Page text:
Carlos Ghosn claimed Thursday he organised his dramatic escape from bail in Japan alone as the disgraced auto tycoon enjoyed his first days of freedom in Beirut despite an Interpol arrest notice.
The exact circumstances of the former Renault-Nissan boss's escape from a case he said was "rigged" were unclear but media reports described a plot that had all the trappings of a spy novel.
Turkey said seven people had been detained for questioning, including four pilots, over how the wanted tycoon was able to transit through Istanbul.
Ghosn, who had been under house arrest in Tokyo since April, was believed to be holed up his central Beirut residence, where visitors filed in and out under the scrutiny of TV cameras.
His surprise return to Lebanon just before New Year's Eve raised fresh questions over his judicial status and marked the latest twist in a saga that has rocked the automotive and business world for more than a year.
Lebanon's state news agency quoted Justice Minister Albert Sarhan as announcing that "the public prosecutor... has received what is known as a red notice from Interpol in the Carlos Ghosn case".
An Interpol red notice is a request for a provisional arrest, pending extradition or prosecution, but it is not a warrant.
- Private operatives -
A Lebanese judicial source has already told AFP however that Lebanon and Japan do not have an extradition agreement under which Ghosn -- who holds Lebanese, French and Brazilian nationalities -- could be sent back to Tokyo.
Ghosn stands accused in Japan of deferring part of his salary until after his retirement and concealing this from shareholders, as well as syphoning off millions in Nissan cash for his own purposes.
His escape caused deep embarrassment in Japan, where prosecutors launched an investigation into the security lapse and on Thursday searched his residence.
Japanese authorities are expected to analyse security camera footage from his residence and other places they suspect Ghosn travelled to before he fled, Japanese broadcaster NHK said.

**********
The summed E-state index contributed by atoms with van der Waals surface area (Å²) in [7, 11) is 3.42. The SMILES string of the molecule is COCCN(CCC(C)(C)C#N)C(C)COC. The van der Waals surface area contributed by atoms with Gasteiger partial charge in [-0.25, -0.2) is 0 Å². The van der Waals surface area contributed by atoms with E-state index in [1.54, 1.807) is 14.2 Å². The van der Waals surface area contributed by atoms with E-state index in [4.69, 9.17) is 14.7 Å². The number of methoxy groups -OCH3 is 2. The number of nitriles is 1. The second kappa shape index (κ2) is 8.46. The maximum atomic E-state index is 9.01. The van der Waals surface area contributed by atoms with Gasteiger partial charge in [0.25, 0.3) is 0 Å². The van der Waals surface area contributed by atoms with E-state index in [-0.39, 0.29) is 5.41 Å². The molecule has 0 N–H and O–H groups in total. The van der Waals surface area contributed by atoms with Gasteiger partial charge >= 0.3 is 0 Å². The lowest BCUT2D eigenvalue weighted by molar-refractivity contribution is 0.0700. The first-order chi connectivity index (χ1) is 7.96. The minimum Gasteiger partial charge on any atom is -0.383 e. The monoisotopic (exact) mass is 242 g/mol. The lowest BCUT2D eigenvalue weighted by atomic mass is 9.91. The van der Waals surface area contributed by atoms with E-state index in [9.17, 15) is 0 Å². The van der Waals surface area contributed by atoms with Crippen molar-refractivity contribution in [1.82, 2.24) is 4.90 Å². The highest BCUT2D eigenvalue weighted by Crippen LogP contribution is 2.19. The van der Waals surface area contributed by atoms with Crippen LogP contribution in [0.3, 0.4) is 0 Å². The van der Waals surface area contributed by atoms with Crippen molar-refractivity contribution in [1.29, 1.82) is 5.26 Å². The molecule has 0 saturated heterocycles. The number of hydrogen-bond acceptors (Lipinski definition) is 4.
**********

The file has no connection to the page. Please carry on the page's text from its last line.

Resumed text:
According to Japan's Kyodo news agency, Ghosn was smuggled out with the help of two private security operatives who pretended to be part of a music band for a Christmas party at his residence.
Quoting a Lebanese consultant in Tokyo, Kyodo said Ghosn hid in an instrument case before boarding a private jet -- a scenario a member of Ghosn's entourage has previously denied.
One of the operatives was a former Marine employed by a US security firm while the second worked for a Lebanese firm, Kyodo said.
More details could emerge when the former tycoon, who was first arrested in November 2018, speaks to the press in Beirut next week.
- Turkey arrests -
Ghosn denied through the Paris-based agency handling his PR that his family had anything to do with his escape.
"The media reports saying my wife Carole and other family members played a role in my departure from Japan are falsehoods. I alone organised my departure," he said.
Meanwhile Turkey also announced that it was holding seven individuals in connection with Ghosn's extraordinary escape.
The investigation is focused on two flights.
The first, a Bombardier labelled TC-TSR, flew from Osaka in Japan, landed in Istanbul at 5:15 am and parked in a hangar.
The second was a private jet to Beirut, a Bombardier Challenger 300 TC-RZA, which left 45 minutes later, according to the Turkish news agency DHA.
Ghosn was able to enter Lebanon on a French passport, according to airport documents seen by AFP.
NHK reported that the court in Tokyo had allowed Ghosn to keep a second French passport so long as it was kept "in a locked case" with the key held by his lawyers.
- Privilege and impunity -
Although Ghosn was restricted to his lush Beirut home only by the media's glare, not all in Lebanon welcomed his return.
Three lawyers submitted a report to the public prosecutor demanding that the businessman be prosecuted over a trip he made to Israel in 2008.
"Doing business with Israel is not a matter of opinion -- any normalisation is forbidden by law," Hassan Bazzi, one of the lawyers, told AFP.
Lebanon is technically still at war with Israel, which occupied the south of the country until 2000, and forbids its citizens from travelling there.
Ghosn had travelled to Israel and met then president Shimon Peres as part of a trip to support a partnership with an Israeli entrepreneur launching an electric car venture.
Some Lebanese see Ghosn as a symbol of their country's fabled entrepreneurial genius and a proud representative of its vast diaspora.
The mood has changed since his November 2018 arrest, however, and, weeks into an unprecedented wave of protests against corruption and nepotism, activists saw his return as another manifestation of privilege and impunity for the super-rich.